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. Last Updated: 07/27/2016

NEWS ANALYSIS: Surgut: Consolidation To Be Investor-Friendly

Oil major Surgutneftegaz has spelled out many details of a consolidation plan that earlier this year made some of its foreign investors believe the company intended to disadvantage them.

However, control over some 40 percent of Surgutneftegaz is still in question, with management's promises the only assurance it will not be used to hurt minority investors' interests.

The tension between Surgutneftegaz and some of its foreign investors arose from Surgutneftegaz's plan to swap the shares of parent company Surgutneftegaz NK for 12 billion new shares in daughter company AO Surgutneftegaz. As the result, only the daughter company's shares are to remain on the market.

The stock in question is some 13.7 billion shares of AO Surgutneftegaz held by the parent company. After the swap is approved by an emergency shareholders meeting May 6 the fate of the stake is in the hands of management.

Management has said it will use the stock as a strategic reserve for future acquisitions. However, Dmitry Zhdanovich, head of Surgutneftegaz investors' relations department, admitted Russian law has no legal niche for such financial instruments.

At the launch of the consolidation plan at the end of last year, Zhdanovich said several options on how to use the giant stake in the company had been considered.

"Some of those option were not really investor-friendly," Zhdanovich said. However, he said that eventually it was decided to use the 13.7 billion shares as strategic stock.

"We just had to respond to investors' pleas to guarantee that this stake will not be used for anything but expanding the company," he said, adding that the fate of the stake so far is secured by this promise only.

The same promise was spelled out by Surgutneftegaz CEO Vladimir Bogdanov.

"Our strategic reserve capital, and we have said it before, will be used only to pursue large-scale investment projects," Bogdanov told The Moscow Times.

The Surgutneftegaz consolidation plan initially raised a number of questions. Some foreign investors, led by former Federal Securities Commission chief Dmitry Vasilyev, even threatened to take legal action against Surgutneftegaz.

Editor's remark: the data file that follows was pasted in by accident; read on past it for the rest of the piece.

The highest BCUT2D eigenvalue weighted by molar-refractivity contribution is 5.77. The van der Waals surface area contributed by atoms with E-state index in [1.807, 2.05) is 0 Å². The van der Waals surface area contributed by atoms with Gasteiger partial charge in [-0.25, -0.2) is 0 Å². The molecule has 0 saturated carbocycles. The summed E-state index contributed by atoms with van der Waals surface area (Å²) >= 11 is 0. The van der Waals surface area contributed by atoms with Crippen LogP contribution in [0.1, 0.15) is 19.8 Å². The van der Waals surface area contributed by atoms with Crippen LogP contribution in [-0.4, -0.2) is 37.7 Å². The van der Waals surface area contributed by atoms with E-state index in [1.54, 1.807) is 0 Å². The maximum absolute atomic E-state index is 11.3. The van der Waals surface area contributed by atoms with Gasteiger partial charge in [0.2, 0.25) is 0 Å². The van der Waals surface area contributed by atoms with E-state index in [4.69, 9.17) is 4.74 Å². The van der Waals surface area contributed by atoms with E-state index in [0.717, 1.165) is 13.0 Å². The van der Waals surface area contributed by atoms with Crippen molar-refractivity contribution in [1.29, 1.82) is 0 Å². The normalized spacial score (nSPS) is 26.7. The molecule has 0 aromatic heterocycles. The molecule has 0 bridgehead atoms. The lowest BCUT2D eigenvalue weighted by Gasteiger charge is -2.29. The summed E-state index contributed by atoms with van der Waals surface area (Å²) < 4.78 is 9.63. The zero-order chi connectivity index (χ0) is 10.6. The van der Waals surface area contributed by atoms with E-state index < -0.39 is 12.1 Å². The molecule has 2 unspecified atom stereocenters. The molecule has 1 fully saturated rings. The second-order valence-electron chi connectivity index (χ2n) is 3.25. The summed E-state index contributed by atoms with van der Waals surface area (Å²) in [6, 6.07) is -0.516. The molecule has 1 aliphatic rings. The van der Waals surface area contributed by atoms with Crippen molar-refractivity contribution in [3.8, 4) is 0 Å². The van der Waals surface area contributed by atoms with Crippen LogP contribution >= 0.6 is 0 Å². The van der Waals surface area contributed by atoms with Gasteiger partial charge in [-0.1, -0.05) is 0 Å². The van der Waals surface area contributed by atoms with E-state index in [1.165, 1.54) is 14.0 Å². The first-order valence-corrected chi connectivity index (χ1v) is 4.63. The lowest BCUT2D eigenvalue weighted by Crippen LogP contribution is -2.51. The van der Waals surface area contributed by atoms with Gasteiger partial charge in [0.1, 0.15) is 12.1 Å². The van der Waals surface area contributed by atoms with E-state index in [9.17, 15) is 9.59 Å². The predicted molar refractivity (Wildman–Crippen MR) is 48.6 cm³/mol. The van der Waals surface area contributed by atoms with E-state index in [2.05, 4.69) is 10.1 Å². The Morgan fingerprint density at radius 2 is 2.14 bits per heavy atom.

So far, however, the threat remains just that. Management's much-feared achievement of a super majority after consolidation is considered unlikely to take place.

Management, including all affiliated structures, holds 68 percent in the parent company and 67 percent in AO Surgutneftegaz, said Anton Molchanov, head of Surgutneftegaz's securities department. He also insisted Surgutneftegaz management has no means of increasing its influence over the company.

Analysts at United Financial Group estimated management will receive control over 69 percent of the company stock, still a few percentage points short of the 75 percent stake that would give it total control.

In addition, Molchanov said, the emergency shareholders meeting will vote on whether to remove a clause in the company charter that prohibits the conversion of preferred shares into common shares.

Aware that such a swap would be welcomed by many investors since it will erase the issue of how dividends are calculated after the company is consolidated, Molchanov pointed out that even if the clause is removed it could take a few years until such conversions are conducted.

According to Dmitry Avdeyev, oil analyst with UFG, Surgutneftegaz's promises not to mistreat shareholders should be taken seriously.